Elasmotherium, also known as the Giant Rhinoceros or the Giant Siberian Unicorn, is an extinct species of rhino that lived in the Eurasian area in the Late Pliocene and Pleistocene eras. They have been documented from 2.6 million years ago, but the most recent fossils come from around 29,000 years ago. The best known of this species, the E. sibiricum , was the size of a mammoth, covered in hair, and is thought to have had a large horn protruding from its forehead, hence the title “Siberian Unicorn”. According to early estimated descriptions, the beast stood around 2 meters (6.56 ft.) tall, 4.5 meters (14.76 ft.) long, and weighted an impressive 4 tonnes.
Deciphering the Siberian Unicorn’s Story
The species, Elasmotherium, was first named in 1808 by Johan Fischer von Waldheim, the Dirécteur Perpétuel of the Natural History Museum at Moscow University. All he produced to argue his case was the lower jaw, donated to the museum by Yekaterina Romanovna Vorontsova-Dashkova. But from this, the species was named and studied further.
In March 2016, a beautifully preserved skull was found in the Pavlodar region of Kazakhstan proving that the animal lived until the Pleistocene era, some 29,000 years ago, instead of the previously held belief that they had died out 350,000 years ago. Based on the size and condition of the skull, it has been suggested that it was a very old male, but it is uncertain how the beast died.
Various theories have arisen concerning the look of the Siberian unicorn, along with its nutrition and habits due to the wide variation in reconstructions. Some show the beast galloping like a horse; others hunched over with head to the ground, like a bison, and others immersed in a swamp like a hippo.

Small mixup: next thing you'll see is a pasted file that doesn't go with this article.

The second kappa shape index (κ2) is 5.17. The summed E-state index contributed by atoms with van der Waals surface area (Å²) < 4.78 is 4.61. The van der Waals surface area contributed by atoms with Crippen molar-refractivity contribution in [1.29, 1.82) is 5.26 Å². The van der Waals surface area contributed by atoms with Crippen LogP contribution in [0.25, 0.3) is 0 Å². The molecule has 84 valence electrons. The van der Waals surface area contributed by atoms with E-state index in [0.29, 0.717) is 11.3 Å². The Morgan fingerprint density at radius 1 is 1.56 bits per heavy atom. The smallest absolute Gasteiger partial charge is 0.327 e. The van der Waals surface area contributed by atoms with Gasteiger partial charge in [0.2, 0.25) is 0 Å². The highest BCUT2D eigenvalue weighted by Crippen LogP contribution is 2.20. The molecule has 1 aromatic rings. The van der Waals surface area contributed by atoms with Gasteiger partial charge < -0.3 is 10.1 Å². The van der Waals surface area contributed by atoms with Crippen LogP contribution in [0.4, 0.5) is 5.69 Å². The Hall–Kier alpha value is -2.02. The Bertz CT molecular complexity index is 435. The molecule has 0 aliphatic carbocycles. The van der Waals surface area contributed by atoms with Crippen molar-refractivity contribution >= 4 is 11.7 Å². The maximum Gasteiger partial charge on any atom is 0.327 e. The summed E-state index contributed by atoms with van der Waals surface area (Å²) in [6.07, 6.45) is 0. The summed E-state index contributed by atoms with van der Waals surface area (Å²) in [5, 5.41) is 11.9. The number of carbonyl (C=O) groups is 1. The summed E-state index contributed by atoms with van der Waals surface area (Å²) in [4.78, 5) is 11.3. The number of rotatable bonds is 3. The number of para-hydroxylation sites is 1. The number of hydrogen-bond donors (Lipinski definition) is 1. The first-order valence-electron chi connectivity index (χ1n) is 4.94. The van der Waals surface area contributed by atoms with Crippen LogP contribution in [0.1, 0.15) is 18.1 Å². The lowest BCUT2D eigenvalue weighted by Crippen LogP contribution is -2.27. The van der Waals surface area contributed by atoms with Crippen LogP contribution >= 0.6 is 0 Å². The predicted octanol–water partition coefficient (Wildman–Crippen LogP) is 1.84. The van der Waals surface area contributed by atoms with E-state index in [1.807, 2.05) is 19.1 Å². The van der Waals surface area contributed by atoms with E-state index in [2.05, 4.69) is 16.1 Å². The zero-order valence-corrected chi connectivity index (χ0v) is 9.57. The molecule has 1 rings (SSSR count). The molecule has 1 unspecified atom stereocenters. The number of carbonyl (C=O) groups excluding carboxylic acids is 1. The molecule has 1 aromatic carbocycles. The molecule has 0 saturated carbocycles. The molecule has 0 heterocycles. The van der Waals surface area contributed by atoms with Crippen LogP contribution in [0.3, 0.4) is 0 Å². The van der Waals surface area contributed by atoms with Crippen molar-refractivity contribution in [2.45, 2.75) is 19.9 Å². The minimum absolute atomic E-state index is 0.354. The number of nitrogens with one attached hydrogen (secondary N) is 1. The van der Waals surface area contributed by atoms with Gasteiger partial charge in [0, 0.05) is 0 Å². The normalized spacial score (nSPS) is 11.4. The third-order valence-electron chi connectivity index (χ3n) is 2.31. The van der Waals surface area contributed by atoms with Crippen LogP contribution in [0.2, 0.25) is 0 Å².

‘Elasmotherium’ (circa 1920) by Heinrich Harder.
Debating the Siberian Unicorn’s Horn and Extinction
The issue of the horn is highly debated, typically concerning whether there was one, or not, how large it was, and what it was used for. Theories on the function of the horn range from defense, attracting mates, driving away competitors, sweeping snow from the grass, and digging for water and plant roots. Since the beasts were herbivores, like our modern rhinos, this horn could not have been used to attack or kill prey. Only circumstantial evidence exists from sparse specimens to prove whether the beast was horned or not, and whether it was hairy or bald. However, there is some evidence to suggest that the creature was covered in hair, like the more well-known woolly mammoth.
Fossil of Elasmotherium on display at the Natural History Museum, London.
The main evidence to suggest that the Siberian unicorn was in fact horned is the frontal protuberance on the skull, which caught the attention of paleontologists in the 19th century and was immediately interpreted as the base for a horn. Evidence also shows that the horn would not have been circular. This is supported by a fossil with a non-circular, partially healed puncture wound in the base, usually interpreted as the result of dueling another male with a horn.
The Legendary Unicorn
Legends of the unicorn, or a beast with a single horn, have been around for millennia in China and Eastern Europe. The Chinese “K’i-lin”, referring to some sort of beast, was translated into Turkish and Mongolic languages and lore. While the writers in all these languages did not know how to describe the beast, one common theme was the single horn, along with their vast stature.
A bronze vessel from the Warring States period shows an animal very much like one depicted in cave paintings that are said to be Elasmotherium: head down for grazing, horn protruding from the forehead, and head and shoulders slumped. In 1866, Vasily Radlov found a legend among the Yakuts of Siberia of a “huge black bull” killed by a single spear. The beast was said to have a single horn so large that it had to be transported by sled. Other legends circulate in this region, usually concerning a large white or blue woolly bull with one large horn coming from its forehead.
Read the full article at Ancient-Origins.net